Leadership and team building, birds leaving a cage


When most people think about leadership, they focus mostly on the first 4 letters of the word, LEAD – meaning to be in front of everything and by proxy to be in control, giving orders and having people follow your every command. However, we now know that true leadership – whether you are a president, a CEO or a manager managing a team of 2 – is really about giving up control.

It’s about empowering people so that they can grow into their full potential, it’s about taking all the blame and none of the credit, and leading through action and example. When you lead by seeking to control, the effects can be devastating and, more often than not, take a while to show up, which is why many organisations prefer micro managers as they appear to run a tight ship. In the short term, this may produce results but in the long run – beware.

So why is micro-managing so dangerous?

3 Reasons Micro-Management is Dangerous

It reduces innovation

To thrive in today’s challenging world, where disruption abounds, requires more agility and thinking on your feet than ever before! We’re no longer screwing caps onto toothpaste, this is not the industrial age anymore. The thing about innovation is it needs freedom and trust to exist and cannot be solely left up to the executive board or the CEO. Your team is your greatest source of innovation, they know how the customers’ needs are changing, and how the world around them is changing, likely better than you do. However, if you erode trust through micro-managing they will be afraid to try new things and therefore afraid to innovate and your competition will beat you every time.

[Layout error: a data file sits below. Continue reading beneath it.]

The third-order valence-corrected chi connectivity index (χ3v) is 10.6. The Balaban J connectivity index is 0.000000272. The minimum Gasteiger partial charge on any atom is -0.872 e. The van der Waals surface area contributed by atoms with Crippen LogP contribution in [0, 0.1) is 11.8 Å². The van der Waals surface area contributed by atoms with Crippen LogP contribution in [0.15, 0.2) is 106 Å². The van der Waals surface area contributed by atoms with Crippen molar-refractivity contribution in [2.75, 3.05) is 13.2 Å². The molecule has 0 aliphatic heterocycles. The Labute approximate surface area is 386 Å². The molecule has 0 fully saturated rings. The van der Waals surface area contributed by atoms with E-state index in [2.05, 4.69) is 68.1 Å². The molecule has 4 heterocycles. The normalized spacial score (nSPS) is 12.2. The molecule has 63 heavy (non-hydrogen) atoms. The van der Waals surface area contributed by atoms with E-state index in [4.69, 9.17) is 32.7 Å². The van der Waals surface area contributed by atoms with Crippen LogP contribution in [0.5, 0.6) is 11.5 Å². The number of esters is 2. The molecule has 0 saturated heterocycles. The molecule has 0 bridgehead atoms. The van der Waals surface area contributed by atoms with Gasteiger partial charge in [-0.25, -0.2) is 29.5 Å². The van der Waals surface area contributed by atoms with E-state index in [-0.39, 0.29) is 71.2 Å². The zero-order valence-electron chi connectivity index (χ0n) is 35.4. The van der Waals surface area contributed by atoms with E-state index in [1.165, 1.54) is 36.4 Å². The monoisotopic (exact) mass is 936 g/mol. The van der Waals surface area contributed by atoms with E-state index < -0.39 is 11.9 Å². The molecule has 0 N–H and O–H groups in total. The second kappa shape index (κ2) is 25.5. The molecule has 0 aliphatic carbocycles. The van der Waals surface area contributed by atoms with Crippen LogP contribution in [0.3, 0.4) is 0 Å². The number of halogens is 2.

Did we mention trust?

Trust is an interesting factor at the heart of why we do many things. Micro-managing erodes trust and reduces morale. If you hired them because they were capable – get out of their way and let them have room to deliver. And yes, let them make mistakes because that’s the only way we learn and improve.

High turnover

Talented people don’t want to come to work every day feeling like herded sheep, and your people are your most valuable asset. Happy teams treat clients well, and the quickest way to create an ‘unhappy’ team is to monitor their every move, chastise them for being 10 minutes late to work when they leave late daily and generally only ‘catch’ them doing bad things.

A Gallup study concluded that companies with higher-than-average employee engagement also had 27% higher profits, 50% higher sales, and 50% higher customer loyalty. An empowered team is a confident team, happy to go the extra mile to make customers happy and not afraid to put forth new ideas that will grow your business.

In a volatile time for South Africa, a happy loyal team is your secret sauce. So – if you want results then pick the right team, provide the right training, tools and support and allow them the freedom to be engaged and fulfilled thereby delivering above par. It’s not easy- but it’s worth it.

You don’t have to walk this journey alone. If you are struggling to relinquish control, get in touch with me for more in-depth tools and strategies on how to achieve this outcome

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